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Outcomes measurement becoming a business imperative

June 18, 2014
by Ron Rajecki
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Measure your outcomes

The behavioral health field is increasingly shifting its value proposition away from productivity measures—such as the number of patients treated—and toward outcomes. The motivation comes from the fact that payers are focusing on the value of treatments and the return on their investment: Are the people being treated getting better?

And make no mistake, financial gain will follow the best outcomes.

Behavioral health professionals are familiar with a number of diagnostic, assessment and outcomes-management tools, but the need to track patients’ progress with them is becoming a business imperative. In addition, new tools that are emerging for improved outcomes assessment and management will help leaders establish accountability in the changing healthcare system.

“The Affordable Care Act (ACA) is pretty dead set on showing medical necessity,” says Willa Presmanes, MEd, MA, outcomes research, behavioral healthcare, MTM Services.

Presmanes is the creator of the DLA-20 (Daily Living Activities 20) tool, a free research-backed outcomes tool that measures mental illness’ impact on patients’ daily living areas, such as regular eating and sleeping schedules. MLM Services is a consultant to the National Council for Behavioral Health.

“The Centers for Medicare and Medicaid Services has said there has to be accountability,” Presmanes says. “If mental health centers are going to get opportunities to serve new clients—clients who didn't have insurance before the ACA—there’s going to have to be accountability as to who gets into what services. So whatever assessment tools you pick, you need to be able to tie them to the level of care.”

This means mental health professionals are going to need to measure symptoms. “I can’t tell you how many people have a mental status exam and cannot count symptoms or the severity of symptoms,” Presmanes says.

In addition, providers are going to have to show that their treatments are resulting in an improvement in functioning.

“The treatment plan should be designed to improve functioning and symptoms, or at least prevent their worsening,” she says.

A. Lee Solomon, MD, Behavioral Health Associates, Chattanooga, Tenn., says he uses assessment tools first for diagnostic purposes to rate the severity of patients’ illness, then to monitor patients’ progress and the effectiveness of his therapies. His goal, he says, is not just improvement, but remission.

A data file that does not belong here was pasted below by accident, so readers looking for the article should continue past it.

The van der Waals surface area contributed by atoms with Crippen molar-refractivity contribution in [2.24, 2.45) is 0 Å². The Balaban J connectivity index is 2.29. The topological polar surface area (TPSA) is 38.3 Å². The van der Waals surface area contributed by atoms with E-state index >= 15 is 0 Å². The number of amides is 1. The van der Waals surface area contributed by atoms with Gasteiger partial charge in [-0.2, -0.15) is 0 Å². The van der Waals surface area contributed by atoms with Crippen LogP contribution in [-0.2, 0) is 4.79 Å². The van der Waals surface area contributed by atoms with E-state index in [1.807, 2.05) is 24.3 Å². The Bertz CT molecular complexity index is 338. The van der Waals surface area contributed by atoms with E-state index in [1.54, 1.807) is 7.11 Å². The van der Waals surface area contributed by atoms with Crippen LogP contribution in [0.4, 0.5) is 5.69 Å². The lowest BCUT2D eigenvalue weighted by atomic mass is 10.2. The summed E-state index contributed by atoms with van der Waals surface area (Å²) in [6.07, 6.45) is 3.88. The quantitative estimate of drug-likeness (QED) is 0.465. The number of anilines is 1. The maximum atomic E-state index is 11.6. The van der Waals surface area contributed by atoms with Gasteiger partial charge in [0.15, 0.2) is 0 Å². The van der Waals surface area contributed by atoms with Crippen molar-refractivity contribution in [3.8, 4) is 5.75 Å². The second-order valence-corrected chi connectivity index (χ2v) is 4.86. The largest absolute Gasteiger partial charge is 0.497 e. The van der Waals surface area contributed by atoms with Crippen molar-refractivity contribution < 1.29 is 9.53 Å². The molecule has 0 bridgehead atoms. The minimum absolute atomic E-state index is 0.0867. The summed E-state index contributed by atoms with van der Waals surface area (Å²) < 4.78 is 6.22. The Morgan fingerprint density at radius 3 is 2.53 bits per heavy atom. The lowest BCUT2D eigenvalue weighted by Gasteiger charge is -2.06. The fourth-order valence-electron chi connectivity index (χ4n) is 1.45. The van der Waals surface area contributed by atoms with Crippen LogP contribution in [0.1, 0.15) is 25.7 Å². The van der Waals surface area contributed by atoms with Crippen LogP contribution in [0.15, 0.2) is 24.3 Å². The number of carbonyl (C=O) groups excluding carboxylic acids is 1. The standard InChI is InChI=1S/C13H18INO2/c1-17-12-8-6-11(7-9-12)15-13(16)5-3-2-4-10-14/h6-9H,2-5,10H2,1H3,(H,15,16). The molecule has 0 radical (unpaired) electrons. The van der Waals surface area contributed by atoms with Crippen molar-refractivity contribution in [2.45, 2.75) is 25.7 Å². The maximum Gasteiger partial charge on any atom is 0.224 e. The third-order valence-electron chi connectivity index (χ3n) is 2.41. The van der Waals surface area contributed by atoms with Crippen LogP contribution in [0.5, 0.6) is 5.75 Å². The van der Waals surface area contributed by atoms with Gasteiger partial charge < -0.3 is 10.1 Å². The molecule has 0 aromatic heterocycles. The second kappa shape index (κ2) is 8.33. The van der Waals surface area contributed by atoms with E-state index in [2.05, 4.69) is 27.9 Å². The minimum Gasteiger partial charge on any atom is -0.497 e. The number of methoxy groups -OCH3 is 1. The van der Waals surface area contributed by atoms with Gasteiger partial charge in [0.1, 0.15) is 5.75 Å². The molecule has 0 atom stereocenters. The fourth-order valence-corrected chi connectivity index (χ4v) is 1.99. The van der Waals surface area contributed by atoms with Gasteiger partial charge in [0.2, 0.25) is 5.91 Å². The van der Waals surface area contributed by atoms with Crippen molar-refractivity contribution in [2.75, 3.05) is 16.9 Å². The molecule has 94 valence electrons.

“In depression, all the studies show that patients who improve with antidepressants but are not completely well have a tendency to relapse more often that patients who are completely well,” he says. “So just getting patients better is not a good enough goal. With depression you must get patients to remission.”

 The only way to determine if that goal has been reached, Solomon notes, is through assessment and monitoring. While a provider’s education, experience and intuition are paramount in treatment, with today’s healthcare accountability push, documentation must be meticulous.

Standardized measurement

Christy Winter, LMSW, manager of clinical information and outcomes at Qualifacts Systems, a provider of EHR and billing systems for behavioral health providers, says the company is in the process of rolling out an outcomes assessment tool. She says there are four primary stakeholders that benefit from measuring and managing outcomes:

·         Payers that see improved outcomes as a way to reduce the need for future services and thus inherently reduce costs;

·         Organizations that can use performance management metrics to determine their progress toward their mission;

·         Clinicians, who need accurate, real-time data to target their interventions and services to their clients; and

·         The clients themselves, who benefit by being able to monitor their own progress and become more engaged in their own care.

Winter notes many payers are driving outcomes-based “incentive” payment programs that often share the downside risk as well as the financial rewards for cost savings. That trend is certain to continue.

“That’s why organizations should be thinking and acting now,” she says, “they need to get a solid measurement system in place before these penalties/incentives start coming.”

David Klements, president and CEO of Qualifacts, adds that as accountable care organizations seek to incorporate behavioral health care into their networks, they’re going to be asking for information on how outcomes trend over time. A consistent outcomes management tool will make that information available.

“If you have a standardized way to capture and report data, you can begin to compare that data very quickly and easily to other organizations that are providing the same service,” he says.

In addition, outcomes management systems can be used to discover best practices among a network of providers. Although outcomes management is sure to grow in importance, Winter says that outcomes measurement is a first step and not an end unto itself.

“It shouldn't be measurement for measurement’s sake,” she says. “It should be about using that data to really improve services for the individual client and at the program level.”

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